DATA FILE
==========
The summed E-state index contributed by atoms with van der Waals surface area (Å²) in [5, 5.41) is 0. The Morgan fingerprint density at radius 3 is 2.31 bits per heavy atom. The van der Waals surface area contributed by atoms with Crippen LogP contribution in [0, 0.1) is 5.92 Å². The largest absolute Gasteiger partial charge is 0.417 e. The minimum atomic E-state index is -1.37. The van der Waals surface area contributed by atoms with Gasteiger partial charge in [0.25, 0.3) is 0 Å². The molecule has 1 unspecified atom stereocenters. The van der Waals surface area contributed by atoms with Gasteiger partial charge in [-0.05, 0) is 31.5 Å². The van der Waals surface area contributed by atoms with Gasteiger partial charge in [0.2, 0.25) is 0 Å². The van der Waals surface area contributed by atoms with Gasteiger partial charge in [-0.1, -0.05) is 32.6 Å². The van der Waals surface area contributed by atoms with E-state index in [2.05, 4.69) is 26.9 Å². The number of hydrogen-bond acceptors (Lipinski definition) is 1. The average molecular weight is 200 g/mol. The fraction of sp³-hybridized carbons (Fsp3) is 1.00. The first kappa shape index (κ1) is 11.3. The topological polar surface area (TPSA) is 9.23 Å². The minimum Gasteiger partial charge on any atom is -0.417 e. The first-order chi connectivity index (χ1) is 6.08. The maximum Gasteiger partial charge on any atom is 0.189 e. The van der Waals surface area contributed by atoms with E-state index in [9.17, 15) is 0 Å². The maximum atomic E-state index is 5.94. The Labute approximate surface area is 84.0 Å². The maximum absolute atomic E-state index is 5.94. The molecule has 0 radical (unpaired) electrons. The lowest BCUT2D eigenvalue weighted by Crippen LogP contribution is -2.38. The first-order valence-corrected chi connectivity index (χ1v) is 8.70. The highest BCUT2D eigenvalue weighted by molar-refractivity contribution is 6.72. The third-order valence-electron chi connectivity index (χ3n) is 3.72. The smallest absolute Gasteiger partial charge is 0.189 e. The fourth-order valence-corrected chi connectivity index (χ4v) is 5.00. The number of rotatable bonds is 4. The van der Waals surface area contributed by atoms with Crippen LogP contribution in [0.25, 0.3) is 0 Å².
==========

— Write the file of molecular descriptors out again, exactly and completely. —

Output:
The summed E-state index contributed by atoms with van der Waals surface area (Å²) in [5, 5.41) is 0. The Morgan fingerprint density at radius 3 is 2.31 bits per heavy atom. The van der Waals surface area contributed by atoms with Crippen LogP contribution in [0, 0.1) is 5.92 Å². The largest absolute Gasteiger partial charge is 0.417 e. The minimum atomic E-state index is -1.37. The van der Waals surface area contributed by atoms with Gasteiger partial charge in [0.25, 0.3) is 0 Å². The molecule has 1 unspecified atom stereocenters. The van der Waals surface area contributed by atoms with Gasteiger partial charge in [-0.05, 0) is 31.5 Å². The van der Waals surface area contributed by atoms with Gasteiger partial charge in [0.2, 0.25) is 0 Å². The van der Waals surface area contributed by atoms with Gasteiger partial charge in [-0.1, -0.05) is 32.6 Å². The van der Waals surface area contributed by atoms with E-state index in [2.05, 4.69) is 26.9 Å². The number of hydrogen-bond acceptors (Lipinski definition) is 1. The average molecular weight is 200 g/mol. The fraction of sp³-hybridized carbons (Fsp3) is 1.00. The first kappa shape index (κ1) is 11.3. The topological polar surface area (TPSA) is 9.23 Å². The minimum Gasteiger partial charge on any atom is -0.417 e. The first-order chi connectivity index (χ1) is 6.08. The maximum Gasteiger partial charge on any atom is 0.189 e. The van der Waals surface area contributed by atoms with E-state index in [9.17, 15) is 0 Å². The maximum atomic E-state index is 5.94. The Labute approximate surface area is 84.0 Å². The maximum absolute atomic E-state index is 5.94. The molecule has 0 radical (unpaired) electrons. The lowest BCUT2D eigenvalue weighted by Crippen LogP contribution is -2.38. The first-order valence-corrected chi connectivity index (χ1v) is 8.70. The highest BCUT2D eigenvalue weighted by molar-refractivity contribution is 6.72. The third-order valence-electron chi connectivity index (χ3n) is 3.72. The smallest absolute Gasteiger partial charge is 0.189 e. The fourth-order valence-corrected chi connectivity index (χ4v) is 5.00. The number of rotatable bonds is 4. The van der Waals surface area contributed by atoms with Crippen LogP contribution in [0.25, 0.3) is 0 Å².